I love “log management.” I hate log management.
I hate log management for over the years it has been co-opted by vendors and analysts who’ve pigeon holed it into yet another IT management silo. These vendors and analysts have narrowly defined log management as the collection and storage of logs in some locked repository used to generate static reports to satisfy regulators, auditors and IT governance boards.
Why am I so bitter?
First it turns out logs are critical to many other stakeholders in the enterprise. Operations needs real time access to logs in order to find and fix problems and improve mean time to recovery (MTTR). Security needs logs to catch bad guys. Business people need logs to understand customer and service behavior and provide service level measurements. So locking up logs in a static repository designed for one constituency severely limits their value and diminishes the return on investment not only in a log management solution but also the return on your IT assets overall.
Secondly logs alone don’t provide anyone of the IT stakeholders with a complete picture.
Let’s take a simple example right from the hottest compliance use case today — PCI. The Payment Card Industry (PCI) Security Standards Council founded by American Express, Discover Financial Services, JCB International, Mastercard and Visa has outlined requirements for security management, policies, procedures, network architecture and software design. If you are a merchant accepting credit or debit cards and you process more than 20,000 transactions per year there are twelve specific requirements. Failure to comply with the requirements is not an option. You can be fined heavily and you can lose your ability to accept credit and debit cards.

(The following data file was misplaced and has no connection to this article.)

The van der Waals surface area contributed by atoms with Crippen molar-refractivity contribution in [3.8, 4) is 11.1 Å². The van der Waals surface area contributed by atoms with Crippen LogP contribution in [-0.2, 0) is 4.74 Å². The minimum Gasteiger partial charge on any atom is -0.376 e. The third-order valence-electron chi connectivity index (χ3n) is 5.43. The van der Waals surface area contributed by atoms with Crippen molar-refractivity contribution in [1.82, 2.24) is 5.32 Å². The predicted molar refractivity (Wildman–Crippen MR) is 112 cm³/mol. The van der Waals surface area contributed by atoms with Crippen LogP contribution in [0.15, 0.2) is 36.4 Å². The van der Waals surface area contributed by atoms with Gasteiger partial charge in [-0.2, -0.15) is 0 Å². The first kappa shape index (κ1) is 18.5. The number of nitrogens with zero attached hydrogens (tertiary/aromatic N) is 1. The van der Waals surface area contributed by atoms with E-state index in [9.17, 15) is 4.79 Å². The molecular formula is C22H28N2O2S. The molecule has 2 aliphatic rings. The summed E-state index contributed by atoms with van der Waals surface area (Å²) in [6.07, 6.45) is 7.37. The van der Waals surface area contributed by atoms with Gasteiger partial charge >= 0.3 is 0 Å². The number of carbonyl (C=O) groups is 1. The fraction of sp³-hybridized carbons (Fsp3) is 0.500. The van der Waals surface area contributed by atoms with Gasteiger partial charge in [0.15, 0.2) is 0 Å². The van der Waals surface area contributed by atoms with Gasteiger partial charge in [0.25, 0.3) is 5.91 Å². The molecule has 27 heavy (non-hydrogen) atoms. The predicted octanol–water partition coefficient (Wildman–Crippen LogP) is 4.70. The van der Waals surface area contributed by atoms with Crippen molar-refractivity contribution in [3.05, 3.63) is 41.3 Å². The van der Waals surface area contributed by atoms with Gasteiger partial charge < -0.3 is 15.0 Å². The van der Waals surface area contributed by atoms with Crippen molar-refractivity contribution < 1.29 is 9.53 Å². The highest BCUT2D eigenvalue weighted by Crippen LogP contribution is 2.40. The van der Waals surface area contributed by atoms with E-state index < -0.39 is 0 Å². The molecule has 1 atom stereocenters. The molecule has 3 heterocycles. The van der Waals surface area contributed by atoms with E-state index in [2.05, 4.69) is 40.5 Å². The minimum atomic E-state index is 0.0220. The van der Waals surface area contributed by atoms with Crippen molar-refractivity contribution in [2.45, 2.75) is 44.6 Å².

One of the twelve requirements is the commitment to monitoring and investigating changes to configuration and password files for any application, server or device involved in the processing of card holder information and transactions. In the case of file content, permissions or attribute changes, logs will only tell me part of the story. Yes a Windows, Linux or Unix log will tell me a file has been changed but it won’t tell me who changed it. It also won’t tell me if the change was authorized or not. To understand who changed a file I need to look at the other user processes running on that server at the same time the file was changed. What user processes were running and who owned them? In Unix or Linux this information is easily viewed with a simple “ps” or “top” command but doesn’t exist in any log. In order to understand if the change was authorized or not I need to compare the log and file change information with the user information and any tickets from the service desk authorizing this user to make this type of modification.
The real reason I believe we need to move on from talking about log management is log management isn’t a market. It isn’t a solution. It is a feature in a much broader landscape of harnessing all the data being generated by our IT infrastructures.
Turning all that data info information for every stakeholder is important to the future of IT as environments grow more complex, dynamic, service oriented, virtualized and mission critical. Not just to report on compliance controls, but to improve our speed of root cause analysis, increase our ability to quickly and comprehensively investigate security attacks and develop more intimate relationships with our customers by better understand their behavior and providing a transparent view of the services they are receiving in return.